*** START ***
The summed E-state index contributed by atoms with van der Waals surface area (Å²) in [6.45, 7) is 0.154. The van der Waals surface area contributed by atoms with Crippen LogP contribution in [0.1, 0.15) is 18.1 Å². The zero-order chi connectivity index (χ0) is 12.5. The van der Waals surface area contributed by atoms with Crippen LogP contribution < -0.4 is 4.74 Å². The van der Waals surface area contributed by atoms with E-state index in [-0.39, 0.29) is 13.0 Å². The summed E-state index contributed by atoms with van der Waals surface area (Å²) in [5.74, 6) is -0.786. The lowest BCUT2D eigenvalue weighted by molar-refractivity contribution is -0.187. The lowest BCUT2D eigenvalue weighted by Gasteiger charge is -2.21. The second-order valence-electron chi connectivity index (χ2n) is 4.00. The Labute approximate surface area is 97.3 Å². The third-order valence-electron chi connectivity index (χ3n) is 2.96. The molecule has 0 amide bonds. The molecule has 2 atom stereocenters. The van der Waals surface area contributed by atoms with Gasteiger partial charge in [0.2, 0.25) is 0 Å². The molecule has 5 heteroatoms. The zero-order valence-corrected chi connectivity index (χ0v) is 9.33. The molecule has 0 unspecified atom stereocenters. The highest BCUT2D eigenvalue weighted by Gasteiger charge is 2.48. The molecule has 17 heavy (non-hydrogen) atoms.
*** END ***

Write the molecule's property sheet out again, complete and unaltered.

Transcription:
The summed E-state index contributed by atoms with van der Waals surface area (Å²) in [6.45, 7) is 0.154. The van der Waals surface area contributed by atoms with Crippen LogP contribution in [0.1, 0.15) is 18.1 Å². The zero-order chi connectivity index (χ0) is 12.5. The van der Waals surface area contributed by atoms with Crippen LogP contribution < -0.4 is 4.74 Å². The van der Waals surface area contributed by atoms with E-state index in [-0.39, 0.29) is 13.0 Å². The summed E-state index contributed by atoms with van der Waals surface area (Å²) in [5.74, 6) is -0.786. The lowest BCUT2D eigenvalue weighted by molar-refractivity contribution is -0.187. The lowest BCUT2D eigenvalue weighted by Gasteiger charge is -2.21. The second-order valence-electron chi connectivity index (χ2n) is 4.00. The Labute approximate surface area is 97.3 Å². The third-order valence-electron chi connectivity index (χ3n) is 2.96. The molecule has 0 amide bonds. The molecule has 2 atom stereocenters. The van der Waals surface area contributed by atoms with Gasteiger partial charge in [0.2, 0.25) is 0 Å². The molecule has 5 heteroatoms. The zero-order valence-corrected chi connectivity index (χ0v) is 9.33. The molecule has 0 unspecified atom stereocenters. The highest BCUT2D eigenvalue weighted by Gasteiger charge is 2.48. The molecule has 17 heavy (non-hydrogen) atoms.